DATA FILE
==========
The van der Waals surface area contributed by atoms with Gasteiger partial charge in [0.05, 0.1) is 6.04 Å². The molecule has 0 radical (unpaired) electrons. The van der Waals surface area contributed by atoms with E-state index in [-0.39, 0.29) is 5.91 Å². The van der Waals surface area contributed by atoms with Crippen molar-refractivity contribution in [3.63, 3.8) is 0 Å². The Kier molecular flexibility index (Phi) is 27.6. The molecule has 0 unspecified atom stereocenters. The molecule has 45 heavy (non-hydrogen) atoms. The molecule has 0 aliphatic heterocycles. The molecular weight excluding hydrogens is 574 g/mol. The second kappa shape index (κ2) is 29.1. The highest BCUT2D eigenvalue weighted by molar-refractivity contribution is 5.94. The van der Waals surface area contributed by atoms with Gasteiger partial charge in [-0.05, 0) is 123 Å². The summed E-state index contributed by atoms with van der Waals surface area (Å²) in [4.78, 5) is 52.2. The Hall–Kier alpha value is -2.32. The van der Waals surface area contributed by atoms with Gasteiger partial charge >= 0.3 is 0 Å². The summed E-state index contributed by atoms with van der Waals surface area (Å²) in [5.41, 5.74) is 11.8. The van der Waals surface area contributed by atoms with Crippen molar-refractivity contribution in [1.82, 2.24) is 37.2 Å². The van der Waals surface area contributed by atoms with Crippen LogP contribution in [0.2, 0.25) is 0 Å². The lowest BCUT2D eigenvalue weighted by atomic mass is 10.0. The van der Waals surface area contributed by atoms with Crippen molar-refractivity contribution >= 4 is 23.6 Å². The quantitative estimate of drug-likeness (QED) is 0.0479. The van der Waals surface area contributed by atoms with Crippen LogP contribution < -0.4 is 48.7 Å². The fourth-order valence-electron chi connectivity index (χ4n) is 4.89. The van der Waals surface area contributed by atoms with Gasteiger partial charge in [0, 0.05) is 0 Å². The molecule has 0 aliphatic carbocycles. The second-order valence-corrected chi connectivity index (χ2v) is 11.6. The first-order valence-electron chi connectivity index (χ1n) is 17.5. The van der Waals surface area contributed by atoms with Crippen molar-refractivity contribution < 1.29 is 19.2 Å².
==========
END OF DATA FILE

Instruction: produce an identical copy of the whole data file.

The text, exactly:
The van der Waals surface area contributed by atoms with Gasteiger partial charge in [0.05, 0.1) is 6.04 Å². The molecule has 0 radical (unpaired) electrons. The van der Waals surface area contributed by atoms with E-state index in [-0.39, 0.29) is 5.91 Å². The van der Waals surface area contributed by atoms with Crippen molar-refractivity contribution in [3.63, 3.8) is 0 Å². The Kier molecular flexibility index (Phi) is 27.6. The molecule has 0 unspecified atom stereocenters. The molecule has 45 heavy (non-hydrogen) atoms. The molecule has 0 aliphatic heterocycles. The molecular weight excluding hydrogens is 574 g/mol. The second kappa shape index (κ2) is 29.1. The highest BCUT2D eigenvalue weighted by molar-refractivity contribution is 5.94. The van der Waals surface area contributed by atoms with Gasteiger partial charge in [-0.05, 0) is 123 Å². The summed E-state index contributed by atoms with van der Waals surface area (Å²) in [4.78, 5) is 52.2. The Hall–Kier alpha value is -2.32. The van der Waals surface area contributed by atoms with Gasteiger partial charge >= 0.3 is 0 Å². The summed E-state index contributed by atoms with van der Waals surface area (Å²) in [5.41, 5.74) is 11.8. The van der Waals surface area contributed by atoms with Crippen molar-refractivity contribution in [1.82, 2.24) is 37.2 Å². The van der Waals surface area contributed by atoms with Crippen LogP contribution in [0.2, 0.25) is 0 Å². The lowest BCUT2D eigenvalue weighted by atomic mass is 10.0. The van der Waals surface area contributed by atoms with Crippen molar-refractivity contribution >= 4 is 23.6 Å². The quantitative estimate of drug-likeness (QED) is 0.0479. The van der Waals surface area contributed by atoms with Crippen LogP contribution < -0.4 is 48.7 Å². The fourth-order valence-electron chi connectivity index (χ4n) is 4.89. The van der Waals surface area contributed by atoms with Gasteiger partial charge in [0, 0.05) is 0 Å². The molecule has 0 aliphatic carbocycles. The second-order valence-corrected chi connectivity index (χ2v) is 11.6. The first-order valence-electron chi connectivity index (χ1n) is 17.5. The van der Waals surface area contributed by atoms with Crippen molar-refractivity contribution < 1.29 is 19.2 Å².